Flu trends in King County appear to have peaked for now, but epidemiologists say our already unusual viral season means the next few months could still be unpredictable.
The region’s respiratory infection season hit harder and earlier than usual this fall, but recent county data provides some evidence that flu is subsiding in King County — or at least round one of it. During the first week of January, epidemiologists counted about 183 flu-positive tests, compared to more than 2,000 in late November.
While it’s too early to solidify statewide trends, the Department of Health’s weekly influenza surveillance update reports flu-like activity is much lower in Washington than it was in December, though deaths have increased.
The downward trend is encouraging, said Dr. Eric Chow, King County’s chief of communicable disease epidemiology. Still, he added residents should remember a few factors when looking at recent data.
“In general, we’re in a much better place than where we were earlier in the season,” Chow said. “From a public health standpoint and knowing the certain types of limitations that these types of surveillance purport, we interpret these with caution, particularly for the last couple weeks.”
For example, fewer new flu samples may have been collected over the holidays, as people opted to spend time with family or travel instead of visiting health clinics and getting tested, Chow said. In addition, clinics might be closed. Weather could be a factor.
Still, drops in other areas of flu surveillance are a “huge relief,” he said.
Although the number of collected tests dropped, the proportion of positive tests also fell. As of last week, about 6% of lab tests from area hospitals and clinics had returned positive for influenza, compared to a peak of about 40% in late November, according to county data.
There have also been recent declines in flu-related emergency-department visits and hospitalizations, though levels are still much higher now than they were at this point in past seasons.
Local trends largely reflect what the rest of the United States is tracking, too, Chow said, though the end of flu season could still be a ways off.
Because different strains of influenza often circulate throughout the course of a season, one type might have the ability to surge weeks after another, Chow said. During the 2018-19 season, for example, flu cases dipped nationwide in early January, but reemerged for a second, much stronger surge in March.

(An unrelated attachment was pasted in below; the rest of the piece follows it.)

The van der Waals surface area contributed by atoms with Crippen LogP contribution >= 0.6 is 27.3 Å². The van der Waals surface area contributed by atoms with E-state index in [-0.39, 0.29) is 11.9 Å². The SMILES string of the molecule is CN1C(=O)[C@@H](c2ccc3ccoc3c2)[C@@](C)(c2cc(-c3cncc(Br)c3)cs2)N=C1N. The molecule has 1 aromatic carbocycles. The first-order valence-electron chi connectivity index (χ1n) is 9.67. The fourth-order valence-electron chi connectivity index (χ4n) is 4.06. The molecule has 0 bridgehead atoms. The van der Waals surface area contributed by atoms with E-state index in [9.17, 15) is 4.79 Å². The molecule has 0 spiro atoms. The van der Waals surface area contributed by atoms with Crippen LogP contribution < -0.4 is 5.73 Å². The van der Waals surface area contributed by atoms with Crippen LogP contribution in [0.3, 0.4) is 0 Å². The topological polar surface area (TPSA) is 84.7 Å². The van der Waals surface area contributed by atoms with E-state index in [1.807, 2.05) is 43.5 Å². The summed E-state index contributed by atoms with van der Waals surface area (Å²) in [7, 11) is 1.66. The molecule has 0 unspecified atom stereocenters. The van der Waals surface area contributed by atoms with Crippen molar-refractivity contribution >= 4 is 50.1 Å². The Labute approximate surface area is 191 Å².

And this year has become especially epidemiologically interesting and unpredictable because, along with many other reasons, one strain of influenza B (the Yamagata lineage) appears to have vanished from the world, Chow said.
“We’ve never really witnessed something like this,” he said. “This is very new and very interesting to epidemiologists.”
Because the past few months of viral spread have been unusual in many ways, Chow said, it’s important not to pronounce the end of flu season too early.
“Otherwise people will have this false notion that their risk of influenza is low,” he said. “And, the other thing that’s important to note, just because you see a decrease in the trends … the number of infections remains really high [compared to this point in past seasons].”
Several weeks of downtrends are usually required before epidemiologists call the season, he said, adding that the next month will provide a clearer picture of how viruses spread during our holiday season.
Where are we with COVID?
COVID cases have been on the rise in King County since Christmas, jumping over 25% in two weeks, though hospitalizations are much lower than they were in mid-December.
But emerging variants, particularly the omicron XBB.1.5 subvariant, are still a concern, Chow said. XBB.1.5, nicknamed the “kraken” variant, emerged in New York several months ago, hitting the East Coast harder than in Washington, though it is circulating here and is expected to soon become the dominant strain in the region, UW Medicine virologist Dr. Alex Greninger said in a statement earlier this month.
“We’ve had a large respiratory virus season with RSV and influenza, and now it looks like it’s going to be sort of a COVID wave of infections in January” because of the XBB.1.5 subvariant, Greninger said.
XBB.1.5 has mainly sparked concern among epidemiologists because of its transmissibility, Chow said.
“Early studies had suggested that when the number of infections of XBB.1.5 increase, there seems to be a corresponding increase in hospitalizations, but we’re still waiting on additional data to make that definitive connection,” he said.
Early evidence has also shown some monoclonal antibodies, including Evusheld, are less effective against the new subvariant — though COVID vaccinations, including bivalent boosters, and other antivirals, like Paxlovid and remdesivir, are still effective, Greninger said.
Many of Public Health — Seattle & King County’s COVID vaccine clinics have closed, but Auburn’s Outlet Collection mall still takes appointments and drop-ins Fridays through Mondays from 10:30 a.m. to 7 p.m.
While the worst of fall’s flu surge has passed, Chow still recommends masking indoors, especially in crowded, indoor spaces, for the time being.
“Indoor masking, and masking in general, is still really critical because we still have high numbers of respiratory viruses,” he said. “We have to remind people that we started off really, really high [in flu levels], so even though we’re coming down, the numbers of infections are still likely to be high.”
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